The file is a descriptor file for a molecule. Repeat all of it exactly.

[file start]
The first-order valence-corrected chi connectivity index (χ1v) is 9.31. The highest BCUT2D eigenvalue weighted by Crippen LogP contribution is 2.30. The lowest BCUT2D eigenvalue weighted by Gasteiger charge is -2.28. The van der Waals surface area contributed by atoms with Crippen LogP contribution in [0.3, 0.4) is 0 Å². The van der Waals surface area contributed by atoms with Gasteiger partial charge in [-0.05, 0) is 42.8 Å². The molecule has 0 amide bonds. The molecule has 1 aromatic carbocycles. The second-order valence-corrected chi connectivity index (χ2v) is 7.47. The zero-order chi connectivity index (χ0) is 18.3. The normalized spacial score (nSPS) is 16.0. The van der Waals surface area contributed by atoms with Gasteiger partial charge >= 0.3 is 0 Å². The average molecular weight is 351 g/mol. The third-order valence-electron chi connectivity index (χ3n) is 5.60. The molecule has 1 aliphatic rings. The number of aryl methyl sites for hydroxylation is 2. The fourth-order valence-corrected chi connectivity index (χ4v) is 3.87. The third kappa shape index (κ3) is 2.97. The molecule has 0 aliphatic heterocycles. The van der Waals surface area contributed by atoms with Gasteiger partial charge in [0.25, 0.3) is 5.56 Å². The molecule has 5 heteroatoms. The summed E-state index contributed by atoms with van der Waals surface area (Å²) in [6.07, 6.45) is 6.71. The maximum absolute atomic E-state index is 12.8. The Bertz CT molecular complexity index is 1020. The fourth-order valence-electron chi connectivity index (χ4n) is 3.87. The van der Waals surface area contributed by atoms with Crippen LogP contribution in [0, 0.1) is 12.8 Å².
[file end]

The first-order valence-corrected chi connectivity index (χ1v) is 9.31. The highest BCUT2D eigenvalue weighted by Crippen LogP contribution is 2.30. The lowest BCUT2D eigenvalue weighted by Gasteiger charge is -2.28. The van der Waals surface area contributed by atoms with Crippen LogP contribution in [0.3, 0.4) is 0 Å². The van der Waals surface area contributed by atoms with Gasteiger partial charge in [-0.05, 0) is 42.8 Å². The molecule has 0 amide bonds. The molecule has 1 aromatic carbocycles. The second-order valence-corrected chi connectivity index (χ2v) is 7.47. The zero-order chi connectivity index (χ0) is 18.3. The normalized spacial score (nSPS) is 16.0. The van der Waals surface area contributed by atoms with Gasteiger partial charge >= 0.3 is 0 Å². The average molecular weight is 351 g/mol. The third-order valence-electron chi connectivity index (χ3n) is 5.60. The molecule has 1 aliphatic rings. The number of aryl methyl sites for hydroxylation is 2. The fourth-order valence-corrected chi connectivity index (χ4v) is 3.87. The third kappa shape index (κ3) is 2.97. The molecule has 0 aliphatic heterocycles. The van der Waals surface area contributed by atoms with Gasteiger partial charge in [0.25, 0.3) is 5.56 Å². The molecule has 5 heteroatoms. The summed E-state index contributed by atoms with van der Waals surface area (Å²) in [6.07, 6.45) is 6.71. The maximum absolute atomic E-state index is 12.8. The Bertz CT molecular complexity index is 1020. The fourth-order valence-electron chi connectivity index (χ4n) is 3.87. The van der Waals surface area contributed by atoms with Crippen LogP contribution in [0, 0.1) is 12.8 Å².